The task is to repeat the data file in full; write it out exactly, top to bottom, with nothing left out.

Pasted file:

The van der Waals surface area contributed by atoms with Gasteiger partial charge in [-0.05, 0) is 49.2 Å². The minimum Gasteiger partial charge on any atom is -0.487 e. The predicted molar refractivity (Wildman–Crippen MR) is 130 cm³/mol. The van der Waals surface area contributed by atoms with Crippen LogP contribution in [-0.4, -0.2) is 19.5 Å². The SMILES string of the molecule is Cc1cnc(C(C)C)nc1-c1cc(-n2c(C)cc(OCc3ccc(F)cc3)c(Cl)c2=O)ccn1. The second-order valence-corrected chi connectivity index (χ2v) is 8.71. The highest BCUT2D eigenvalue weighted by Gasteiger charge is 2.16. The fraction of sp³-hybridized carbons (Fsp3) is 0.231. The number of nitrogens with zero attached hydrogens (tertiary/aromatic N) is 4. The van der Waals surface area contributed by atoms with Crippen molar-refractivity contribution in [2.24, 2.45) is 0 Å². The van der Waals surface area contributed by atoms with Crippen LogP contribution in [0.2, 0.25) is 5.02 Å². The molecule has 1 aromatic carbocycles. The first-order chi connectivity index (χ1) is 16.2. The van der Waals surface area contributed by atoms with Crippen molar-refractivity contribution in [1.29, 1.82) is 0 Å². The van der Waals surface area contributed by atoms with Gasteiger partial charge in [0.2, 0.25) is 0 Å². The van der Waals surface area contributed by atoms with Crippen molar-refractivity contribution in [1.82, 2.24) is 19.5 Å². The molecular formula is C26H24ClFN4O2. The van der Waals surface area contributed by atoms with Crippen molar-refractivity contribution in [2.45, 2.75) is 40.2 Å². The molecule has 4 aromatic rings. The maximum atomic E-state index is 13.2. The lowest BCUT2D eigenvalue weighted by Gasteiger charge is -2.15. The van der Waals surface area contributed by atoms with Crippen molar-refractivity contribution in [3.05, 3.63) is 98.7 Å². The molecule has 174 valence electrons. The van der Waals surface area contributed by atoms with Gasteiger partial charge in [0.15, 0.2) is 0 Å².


The van der Waals surface area contributed by atoms with Gasteiger partial charge in [-0.05, 0) is 49.2 Å². The minimum Gasteiger partial charge on any atom is -0.487 e. The predicted molar refractivity (Wildman–Crippen MR) is 130 cm³/mol. The van der Waals surface area contributed by atoms with Crippen LogP contribution in [-0.4, -0.2) is 19.5 Å². The SMILES string of the molecule is Cc1cnc(C(C)C)nc1-c1cc(-n2c(C)cc(OCc3ccc(F)cc3)c(Cl)c2=O)ccn1. The second-order valence-corrected chi connectivity index (χ2v) is 8.71. The highest BCUT2D eigenvalue weighted by Gasteiger charge is 2.16. The fraction of sp³-hybridized carbons (Fsp3) is 0.231. The number of nitrogens with zero attached hydrogens (tertiary/aromatic N) is 4. The van der Waals surface area contributed by atoms with Crippen molar-refractivity contribution in [2.24, 2.45) is 0 Å². The van der Waals surface area contributed by atoms with Crippen LogP contribution in [0.2, 0.25) is 5.02 Å². The molecule has 1 aromatic carbocycles. The first-order chi connectivity index (χ1) is 16.2. The van der Waals surface area contributed by atoms with Crippen molar-refractivity contribution in [1.29, 1.82) is 0 Å². The van der Waals surface area contributed by atoms with Gasteiger partial charge in [0.2, 0.25) is 0 Å². The van der Waals surface area contributed by atoms with Crippen molar-refractivity contribution in [1.82, 2.24) is 19.5 Å². The molecular formula is C26H24ClFN4O2. The van der Waals surface area contributed by atoms with Crippen molar-refractivity contribution in [2.45, 2.75) is 40.2 Å². The molecule has 4 aromatic rings. The maximum atomic E-state index is 13.2. The lowest BCUT2D eigenvalue weighted by Gasteiger charge is -2.15. The van der Waals surface area contributed by atoms with Crippen molar-refractivity contribution in [3.05, 3.63) is 98.7 Å². The molecule has 174 valence electrons. The van der Waals surface area contributed by atoms with Gasteiger partial charge in [0.15, 0.2) is 0 Å².